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China: Plans Laid For A Better Army, But Unemployment Looms

  • Bruce Pannier

Prague, 17 September 1997 (RFE/RL) -- At the 15th People's Party Congress in Beijing, China's President Jiang Zemin has been setting the table from which his countrymen will eat over the next five years.

His announcement of economic reforms, the "common" or "public ownership" plan for some state industries, was foreseen by the international media. And other changes are coming as well. Cuts in the army's troops strength will continue, following up a process begun by Jiang's predecessor, Deng Xiaoping.

Jiang's reduction plan is equal in ambition to Deng's earlier cuts. It calls for 500,000 troops to leave service by the year 2000. In the process of this reduction, the money saved will help to purchase better weaponry and provide the necessary training for using the new hardware. Jiang, backed by China's top commanders, is looking to build a new-style army under the slogan "fewer but better troops with Chinese characteristics."

Jiang's speech on the opening day of the congress was later welcomed publicly by China's military leaders. Jiang needs such support as he is not a military man as his predecessors Deng and Mao Tse-tung were. Defense Minister Chi Haotian supported the move and said this "is necessary to safeguard the authority of the party central committee with Jiang Zemin at its core." General Zhang Zhen, due to retire soon at age 83, told the army to dedicate itself "heart and soul" to the party's central committee. One of four vice-chairmen of the military commission, Zhang Wannian, said Jiang is a "loyal, reliable and promising successor" to the ideas of Deng Xiaoping.

The senior vice-chairman of the military commission, Liu Huaqing, also gave a positive public assessment of Jiang's idea, saying the troop cut was a "major measure to strengthen the quality of the People's Liberation Army." However, Liu is rumored to be against the cuts especially after Deng, in the early 1980s, began a process which cut Chinese troop strength by nearly 25 percent to 3.1 million. Jiang's proposed cut would equate to a reduction by more than one-third of the People's Army in a 20-year period. Though Liu's public approval of this newest cut shows him to be a loyal party man analysts interpret it as a sign Liu has lost his support against the move and will retire later this week, probably to be replaced by Zhang Wannian.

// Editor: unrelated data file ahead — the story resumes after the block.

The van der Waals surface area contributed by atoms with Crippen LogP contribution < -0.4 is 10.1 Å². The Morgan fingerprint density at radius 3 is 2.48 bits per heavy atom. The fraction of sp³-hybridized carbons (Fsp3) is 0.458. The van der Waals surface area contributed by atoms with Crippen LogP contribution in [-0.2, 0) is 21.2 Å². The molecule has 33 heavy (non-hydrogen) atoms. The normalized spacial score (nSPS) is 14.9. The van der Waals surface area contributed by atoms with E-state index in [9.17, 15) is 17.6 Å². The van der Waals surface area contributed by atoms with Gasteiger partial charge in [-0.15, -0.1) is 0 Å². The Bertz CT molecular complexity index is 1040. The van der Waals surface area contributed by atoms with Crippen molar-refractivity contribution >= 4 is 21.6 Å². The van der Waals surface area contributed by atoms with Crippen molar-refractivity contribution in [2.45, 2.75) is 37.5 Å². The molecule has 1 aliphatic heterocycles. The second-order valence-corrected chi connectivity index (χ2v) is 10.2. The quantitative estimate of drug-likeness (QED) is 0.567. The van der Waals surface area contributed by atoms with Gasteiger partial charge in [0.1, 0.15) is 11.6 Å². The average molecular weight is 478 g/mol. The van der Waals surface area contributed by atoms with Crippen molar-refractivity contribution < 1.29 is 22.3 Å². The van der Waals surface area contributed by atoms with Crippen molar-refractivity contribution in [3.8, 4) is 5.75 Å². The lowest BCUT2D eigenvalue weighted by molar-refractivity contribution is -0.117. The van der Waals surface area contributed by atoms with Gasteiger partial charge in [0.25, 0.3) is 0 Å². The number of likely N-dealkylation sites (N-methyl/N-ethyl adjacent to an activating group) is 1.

Half a million workless soldiers will add to the burden of unemployment, which is expected to increase in any case. Jiang warned of this in his speech when he spoke of the economic reforms -- which amount to partial privatization, couched in different terms -- of state enterprises.

China's Minister of Labor, Li Boyong, said there would be "no disastrous outcome" as a result of the reform process. Despite the annual arrival of 10 million people from rural areas to towns and cities, Li said urban unemployment could be held at 4 percent by the year 2000, though he admitted that the enormous labor force in China was "quite a headache."

Quite a headache indeed if figures quoted by Reuters, AFP and AP news agencies can be believed. According to these sources the current eligible labor force in China is 834 million. Of that there are about 130 million idle people in the countryside, where unemployment and underemployment is said to be running at almost 35 percent. Li further admits that, apart from registered urban unemployed, there are 20 million "surplus" factory workers in China, kept employed by state run industries. Some or possibly many of these industrial enterprises will merge, downsize or fold as the state withdraws support. With fewer jobs, China may soon have 200 million unemployed people, almost a quarter of the work force and about one of every six people in the country.

China's leaders at the congress say all is in accordance with China's "primary stage" of socialism. The ideas of Deng and Mao, have been made to fit into the new reform package. At any rate, the success or otherwise of the "new trail" will be evident soon enough. The plan envisages that the more sophisticated army, as well as the 4 percent scenario for urban unemployment, will be achieved only three years from now.